22. Packed Red Blood Cells • 1 unit= 300ml • Increment/ unit: HCT: 3% Hb1/g/dl • Shelf life of 42 days • Frozen in glycerol+up to 10 years for rare blood types and unusual Ab profiles

  23. Special RBC’s • Leukocyte-reduced= 108 WBCs prevent FNHTR • Leukocyte-depleted= 106 WBCs prevent alloimmunization and CMV transmission • Washed: plasma proteins removed to prevent allergic reaction • Irradiated: lymphocytes unable to divide, prevents GVHD

  24. Hebert et. al, NEJM, Feb 1999 • A multicenter randomized, controlled clinical trial of transfusion requirements in critical care • Designed to compare a restrictive vs. a liberal strategy for blood transfusions in critically ill patients

  25. Methods: Hebert et. al • 838 patients with euvolemia after initial treatment who had hemoglobin concentrations < 9.0g/dl within 72 hours of admission were enrolled • 418 pts: Restrictive arm: transfused for hb<7.0 • 420 pts: Liberal arm: transfused for Hb< 10.0

  26. Exclusion Criteria • Age <16 • Inability to receive blood products • Active blood loss at time of enrollment • Chronic anemia: hb< 9.0 in preceding month • Routine cardiac surgery patients

  27. Study population • 6451 were assessed for eligibility • Consent rate was 41% • No significant differences were noted between the two groups • Average apache score was 21(hospital mortality of 40% for nonoperative patients or 29% for post-op pts)

  28. Restrictive Group Liberal Group Average Hemoglobin 8.5+0.7 10.7+0.7 Noncompliance >48hrs 1.4% 4.3% # of transfusions 2.6+ 4.1 5.6+ 5.3 Success of treatment

  29. Outcome Measures

  30. Complications while in ICU

  31. Survival curve • Survival curve was significantly improved in the following subgroups: • Apache<20 • Age<55

  32. Conclusions • A restrictive approach to blood transfusions is as least as effective if not more effective than a more liberal approach • This is especially true in a healthier, younger population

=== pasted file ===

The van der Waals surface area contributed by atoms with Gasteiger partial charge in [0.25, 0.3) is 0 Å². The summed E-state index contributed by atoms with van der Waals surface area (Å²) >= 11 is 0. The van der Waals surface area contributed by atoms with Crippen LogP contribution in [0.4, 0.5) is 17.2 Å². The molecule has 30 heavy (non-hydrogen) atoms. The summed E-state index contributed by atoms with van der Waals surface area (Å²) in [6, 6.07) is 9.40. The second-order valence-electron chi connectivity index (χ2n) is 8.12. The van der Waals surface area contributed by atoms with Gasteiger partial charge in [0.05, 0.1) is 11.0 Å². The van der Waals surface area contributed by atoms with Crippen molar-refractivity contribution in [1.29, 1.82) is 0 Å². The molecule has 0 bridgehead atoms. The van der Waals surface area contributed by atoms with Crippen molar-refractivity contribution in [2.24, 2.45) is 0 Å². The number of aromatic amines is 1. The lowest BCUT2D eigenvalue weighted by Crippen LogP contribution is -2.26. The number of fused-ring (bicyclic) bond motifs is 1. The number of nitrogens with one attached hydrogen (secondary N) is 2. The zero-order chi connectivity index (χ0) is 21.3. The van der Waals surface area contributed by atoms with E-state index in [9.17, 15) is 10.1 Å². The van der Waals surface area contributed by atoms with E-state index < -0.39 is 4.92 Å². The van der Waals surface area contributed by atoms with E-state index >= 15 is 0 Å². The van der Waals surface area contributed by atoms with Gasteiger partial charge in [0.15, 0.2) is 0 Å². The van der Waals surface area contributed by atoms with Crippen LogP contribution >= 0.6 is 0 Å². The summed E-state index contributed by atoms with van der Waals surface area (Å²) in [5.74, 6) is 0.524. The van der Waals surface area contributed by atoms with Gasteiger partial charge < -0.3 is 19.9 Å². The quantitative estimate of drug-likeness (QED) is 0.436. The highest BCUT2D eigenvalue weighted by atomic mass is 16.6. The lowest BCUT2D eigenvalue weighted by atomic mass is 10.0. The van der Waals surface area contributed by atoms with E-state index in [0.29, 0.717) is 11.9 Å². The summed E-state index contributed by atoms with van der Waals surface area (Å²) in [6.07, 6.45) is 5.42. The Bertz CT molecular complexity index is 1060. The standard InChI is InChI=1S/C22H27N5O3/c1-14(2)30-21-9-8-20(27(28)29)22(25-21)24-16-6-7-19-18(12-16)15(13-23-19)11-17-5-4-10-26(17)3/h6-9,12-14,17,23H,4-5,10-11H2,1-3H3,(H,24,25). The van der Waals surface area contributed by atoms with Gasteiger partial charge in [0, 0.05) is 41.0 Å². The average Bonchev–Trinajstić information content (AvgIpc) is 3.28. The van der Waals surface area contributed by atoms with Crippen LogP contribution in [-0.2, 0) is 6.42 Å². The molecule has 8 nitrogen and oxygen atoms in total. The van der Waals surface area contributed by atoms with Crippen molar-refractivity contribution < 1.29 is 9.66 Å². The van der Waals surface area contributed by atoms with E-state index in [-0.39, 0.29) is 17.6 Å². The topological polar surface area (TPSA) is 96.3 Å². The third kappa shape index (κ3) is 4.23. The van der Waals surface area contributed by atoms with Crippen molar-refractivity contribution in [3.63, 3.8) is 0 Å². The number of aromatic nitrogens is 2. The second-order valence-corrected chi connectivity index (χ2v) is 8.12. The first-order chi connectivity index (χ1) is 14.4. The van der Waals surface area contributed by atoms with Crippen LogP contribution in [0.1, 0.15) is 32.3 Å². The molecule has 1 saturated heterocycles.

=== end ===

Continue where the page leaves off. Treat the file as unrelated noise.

33. Thrombocytopenia • Defined as a subnormal amount of platelets in the circulating blood • Pathophysiology is less well defined

  34. Thrombocytopenia: Differential Diagnosis • Pseudothrombocytopenia • Dilutional Thrombocytopenia • Decreased Platelet production • Increased Platelet Destruction • Altered Distribution of Platelets

  35. Pseudothrombocytopenia • Considered in patients without evidence of petechiae or ecchymoses • Most commonly caused by platelet clumping • Happens most frequently with EDTA • Associated with autoantibodies

  36. Dilutional Thrombocytopenia • Large quantities of PRBC’s to treat massive hemmorhage

  37. Decreased Platelet Production • Fanconi’s anemia • Paroxysmal Nocturnal Hemoglobinuria • Viral infections: rubella, CMV, EBV,HIV • Nutritional Deficiencies: B12, Folate, Fe • Aplastic Anemia • Drugs: thiazides, estrogen, chemotherapy • Toxins: alcohol, cocaine

  38. Increased Destruction • Most common cause of thrombocytopenia • Leads to stimulation of thrombopoiesis and thus an increase in the number, size and rate of maturation of the precursor megakaryocytes • Increased consumption with intravascular thrombi or damaged endothelial surfaces

  39. Increased Destruction (Cont.) • ITP • HIV associated ITP • Drugs: heparin, gold, quinidine,lasix, cephalosporins, pcn, H2 blockers • DIC • TTP

  40. Altered Distribution of Platelets • Circulating platelet count decreases, but the total platelet count is normal • Hypersplenism • Leukemia • Lymphoma

  41. Prophylactic Versus Therapeutic Platelet Transfusions • Platelet transfusions for active bleeding much more common on surgical and cardiology services • Prophylactic transfusions most common on hem/onc services • 10 x 109/L has become the standard clinical practice on hem/onc services

  42. Factors affecting a patients response to platelet transfusion • Clinical situation: Fever, sepsis, splenomegaly, Bleeding, DIC • Patient: alloimunization, underlying disease, drugs (IVIG, Ampho B) • Length of time platelets stored • 15% of patients who require multiple transfusions become refractory

  43. Strategies to improve response to platelet transfusions • Treat underlying condition • Transfuse ABO identical platelets • Transfuse platelets <48 hrs in storage • Increase platelet dose • Select compatible donor • Cross match • HLA match

  44. Platelet Transfusions Reactions • Febrile nonhemolytic transfusion: caused by patients leucocytes reacting against donor leukocytes • Allergic reactions • Bacterial contamination: most common blood product with bacterial contamination